I wanted a peaceful and quiet life. I didn’t set out to pioneer. I didn’t want to be a pilgrim, but I should have known it would happen. It’s in my blood. I am descended from pioneers of all types:

  • Immigrants to America for religious freedom and others for something to eat besides blighted potatoes—all eventually heading west in covered wagons a generation or two after arrival from Europe.
  • Native Americans driven from eastern Tennessee to Oklahoma in the dead of winter—-those same ancestors’ descendants doubling back in to claim land in the Cherokee Strip in 1893.

All these pioneers intermarried, a melting pot of American genetic stew. Vintage Grainery arbyreed via Compfight

I’m descended from people who were willing to pull up everything and take risks in a new land. I come from poor farming folk who, due to hardship, needed free land to support their families, smart men and women who were savvy with figures and improvising and pulling themselves up by their bootstraps, people who knew how to work hard—as evidenced by the fact that I exist. Not everyone made it.

Usually pioneers are from a misunderstood or maligned group, especially if they’re involuntary Cherokee “pioneers” or Dutch Reformed Protestants at the wrong time in history. But my strongest Christian heritage comes from these two groups.

Pioneers have to be hardworking self-starters, and God knows exactly what will make us stronger and cause us to turn to him. That was true for my ancestors as they walked beside wagons and started out in sod houses on the prairie. And it’s true for me.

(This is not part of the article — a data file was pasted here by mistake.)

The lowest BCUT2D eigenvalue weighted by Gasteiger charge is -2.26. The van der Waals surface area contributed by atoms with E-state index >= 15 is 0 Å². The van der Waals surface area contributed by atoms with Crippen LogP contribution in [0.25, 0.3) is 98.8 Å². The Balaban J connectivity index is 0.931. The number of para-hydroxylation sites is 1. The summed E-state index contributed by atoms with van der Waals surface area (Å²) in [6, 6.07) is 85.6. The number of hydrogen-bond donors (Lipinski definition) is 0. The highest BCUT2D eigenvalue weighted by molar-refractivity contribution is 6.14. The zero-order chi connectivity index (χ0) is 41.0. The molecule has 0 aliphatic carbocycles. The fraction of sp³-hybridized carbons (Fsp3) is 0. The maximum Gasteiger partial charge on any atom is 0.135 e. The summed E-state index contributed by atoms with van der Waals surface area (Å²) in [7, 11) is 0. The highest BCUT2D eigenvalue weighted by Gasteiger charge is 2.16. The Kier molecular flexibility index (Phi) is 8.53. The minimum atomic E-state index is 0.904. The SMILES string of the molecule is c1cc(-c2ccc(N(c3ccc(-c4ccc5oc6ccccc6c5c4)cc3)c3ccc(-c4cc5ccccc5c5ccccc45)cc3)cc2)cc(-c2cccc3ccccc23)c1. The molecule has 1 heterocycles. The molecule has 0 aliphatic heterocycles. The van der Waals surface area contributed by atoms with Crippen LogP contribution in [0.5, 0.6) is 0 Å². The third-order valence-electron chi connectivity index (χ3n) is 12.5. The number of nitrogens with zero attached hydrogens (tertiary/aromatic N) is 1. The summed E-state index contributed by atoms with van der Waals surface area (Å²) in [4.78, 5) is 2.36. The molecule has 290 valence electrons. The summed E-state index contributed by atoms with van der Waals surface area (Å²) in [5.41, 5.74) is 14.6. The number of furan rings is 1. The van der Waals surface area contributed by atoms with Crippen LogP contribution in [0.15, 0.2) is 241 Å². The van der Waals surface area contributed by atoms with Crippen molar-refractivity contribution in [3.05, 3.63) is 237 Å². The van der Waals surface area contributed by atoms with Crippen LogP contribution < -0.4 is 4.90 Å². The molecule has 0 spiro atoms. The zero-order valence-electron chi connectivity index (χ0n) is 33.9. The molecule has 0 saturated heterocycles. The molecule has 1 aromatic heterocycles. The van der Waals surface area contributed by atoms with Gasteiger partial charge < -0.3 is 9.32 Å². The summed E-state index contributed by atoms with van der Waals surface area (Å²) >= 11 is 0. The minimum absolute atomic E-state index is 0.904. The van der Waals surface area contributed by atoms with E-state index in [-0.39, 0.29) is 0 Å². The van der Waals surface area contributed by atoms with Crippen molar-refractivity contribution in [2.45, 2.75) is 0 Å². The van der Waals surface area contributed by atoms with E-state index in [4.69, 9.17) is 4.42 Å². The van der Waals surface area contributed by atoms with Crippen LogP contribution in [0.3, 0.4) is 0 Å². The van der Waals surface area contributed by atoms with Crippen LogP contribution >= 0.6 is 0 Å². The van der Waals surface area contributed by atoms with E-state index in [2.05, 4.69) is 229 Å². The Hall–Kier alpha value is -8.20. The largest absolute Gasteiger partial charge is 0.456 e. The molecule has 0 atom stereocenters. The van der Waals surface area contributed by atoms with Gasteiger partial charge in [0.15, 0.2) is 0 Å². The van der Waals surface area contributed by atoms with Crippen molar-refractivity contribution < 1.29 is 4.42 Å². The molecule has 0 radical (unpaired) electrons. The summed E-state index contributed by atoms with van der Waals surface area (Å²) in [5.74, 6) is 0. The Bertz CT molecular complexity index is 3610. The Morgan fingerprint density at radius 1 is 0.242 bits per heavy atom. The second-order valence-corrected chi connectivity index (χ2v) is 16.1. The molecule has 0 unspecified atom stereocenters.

Pioneers are a tough nut to crack. When the third house has burned down and the fourth baby has been buried (true story), how did they get through it? Life was hard. They turned to God or they turned to drink. Sometimes both. Early 1900's Wagon Tjflex2 via Compfight

As I look back on my life, I’ve often been called upon to pioneer. I didn’t immediately recognize it, because no covered wagons were involved. My Cherokee great-grandmother described her wild wide-eyed ride in the back of the 1893 land-claim wagon. In my life, no wagon rides occurred, but nevertheless the ride has been bumpy.

In the 1980s we felt God leading us to homeschool our family. This was back in the day when homeschooling parents went to jail and there were only two curriculum providers. Now it’s mainstream, there are even public school homeschooling programs, and there are so many options that it’s difficult to choose.

But we were pioneers. The misunderstood. The social experiment. The ones who pulled up stakes and left the civilized world to try it on our own.

We attended a home church, when no one knew what those were. We had a large family when the norm was 2.2 children. We moved seven times within six years, exploring unknown territories.

Even our illnesses were and continue to be complicated and difficult to diagnosis and treat. The stories we could tell! The latest pioneering experience has been a difficult-to-diagnose autoimmune disorder.

I’m grateful for the strength of my forebears, people who persevered, dug in, and worked hard. But here I have also found my greatest points of self-reliance and arrogance. I tend to think I can do it on my own, thank you. I won’t ask for help. And I tend not to cry out to God until I’ve fallen flat on my face.

But isn’t each generation pioneering?

Don’t societal shifts provoke us to face decisions and lifestyle choices our own parents and grandparents never even considered? Don’t new illnesses and unforeseen stressors beset each new generation?

Maybe pioneering is the norm.

Examining our roots helps us to determine from whence we came and to see from the vantage of time how God has refined us with the handed-down strengths and bequeathed flaws of our progenitors.

It’s worth the look back.

What do you see? Are there similar patterns of struggle and of strength?

How have you pioneered?


(The picture at the top is my momma holding baby me.)